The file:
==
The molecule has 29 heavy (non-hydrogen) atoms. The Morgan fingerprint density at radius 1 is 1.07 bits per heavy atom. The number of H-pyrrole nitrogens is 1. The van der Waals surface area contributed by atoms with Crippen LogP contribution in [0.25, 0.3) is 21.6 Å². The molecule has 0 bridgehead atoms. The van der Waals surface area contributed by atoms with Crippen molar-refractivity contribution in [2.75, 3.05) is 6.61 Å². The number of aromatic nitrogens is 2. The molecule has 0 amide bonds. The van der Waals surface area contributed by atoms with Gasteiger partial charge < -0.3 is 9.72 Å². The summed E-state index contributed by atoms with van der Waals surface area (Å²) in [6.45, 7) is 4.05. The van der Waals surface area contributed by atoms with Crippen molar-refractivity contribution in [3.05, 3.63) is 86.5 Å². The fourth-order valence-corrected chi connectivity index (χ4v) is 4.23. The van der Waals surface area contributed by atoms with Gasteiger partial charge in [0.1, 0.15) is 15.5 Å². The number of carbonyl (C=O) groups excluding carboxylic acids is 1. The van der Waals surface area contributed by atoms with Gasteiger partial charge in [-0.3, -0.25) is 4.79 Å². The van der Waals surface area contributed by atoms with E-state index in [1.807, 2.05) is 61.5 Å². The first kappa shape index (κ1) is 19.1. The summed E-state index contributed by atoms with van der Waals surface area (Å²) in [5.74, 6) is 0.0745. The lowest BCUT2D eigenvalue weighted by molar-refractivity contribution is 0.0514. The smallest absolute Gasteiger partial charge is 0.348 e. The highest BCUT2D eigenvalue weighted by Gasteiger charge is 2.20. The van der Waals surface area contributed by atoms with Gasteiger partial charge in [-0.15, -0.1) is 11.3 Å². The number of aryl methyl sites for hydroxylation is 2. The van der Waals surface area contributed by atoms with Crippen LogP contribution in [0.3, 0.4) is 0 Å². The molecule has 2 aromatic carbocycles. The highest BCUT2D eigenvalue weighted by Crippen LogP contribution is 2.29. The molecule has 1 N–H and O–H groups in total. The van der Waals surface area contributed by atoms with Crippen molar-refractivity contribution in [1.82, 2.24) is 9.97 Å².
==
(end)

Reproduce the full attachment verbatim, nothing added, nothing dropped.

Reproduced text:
The molecule has 29 heavy (non-hydrogen) atoms. The Morgan fingerprint density at radius 1 is 1.07 bits per heavy atom. The number of H-pyrrole nitrogens is 1. The van der Waals surface area contributed by atoms with Crippen LogP contribution in [0.25, 0.3) is 21.6 Å². The molecule has 0 bridgehead atoms. The van der Waals surface area contributed by atoms with Crippen molar-refractivity contribution in [2.75, 3.05) is 6.61 Å². The number of aromatic nitrogens is 2. The molecule has 0 amide bonds. The van der Waals surface area contributed by atoms with Gasteiger partial charge < -0.3 is 9.72 Å². The summed E-state index contributed by atoms with van der Waals surface area (Å²) in [6.45, 7) is 4.05. The van der Waals surface area contributed by atoms with Crippen molar-refractivity contribution in [3.05, 3.63) is 86.5 Å². The fourth-order valence-corrected chi connectivity index (χ4v) is 4.23. The van der Waals surface area contributed by atoms with Gasteiger partial charge in [0.1, 0.15) is 15.5 Å². The number of carbonyl (C=O) groups excluding carboxylic acids is 1. The van der Waals surface area contributed by atoms with Gasteiger partial charge in [-0.3, -0.25) is 4.79 Å². The van der Waals surface area contributed by atoms with E-state index in [1.807, 2.05) is 61.5 Å². The first kappa shape index (κ1) is 19.1. The summed E-state index contributed by atoms with van der Waals surface area (Å²) in [5.74, 6) is 0.0745. The lowest BCUT2D eigenvalue weighted by molar-refractivity contribution is 0.0514. The smallest absolute Gasteiger partial charge is 0.348 e. The highest BCUT2D eigenvalue weighted by Gasteiger charge is 2.20. The van der Waals surface area contributed by atoms with Gasteiger partial charge in [-0.15, -0.1) is 11.3 Å². The number of aryl methyl sites for hydroxylation is 2. The van der Waals surface area contributed by atoms with Crippen LogP contribution in [0.3, 0.4) is 0 Å². The molecule has 2 aromatic carbocycles. The highest BCUT2D eigenvalue weighted by Crippen LogP contribution is 2.29. The molecule has 1 N–H and O–H groups in total. The van der Waals surface area contributed by atoms with Crippen molar-refractivity contribution in [1.82, 2.24) is 9.97 Å².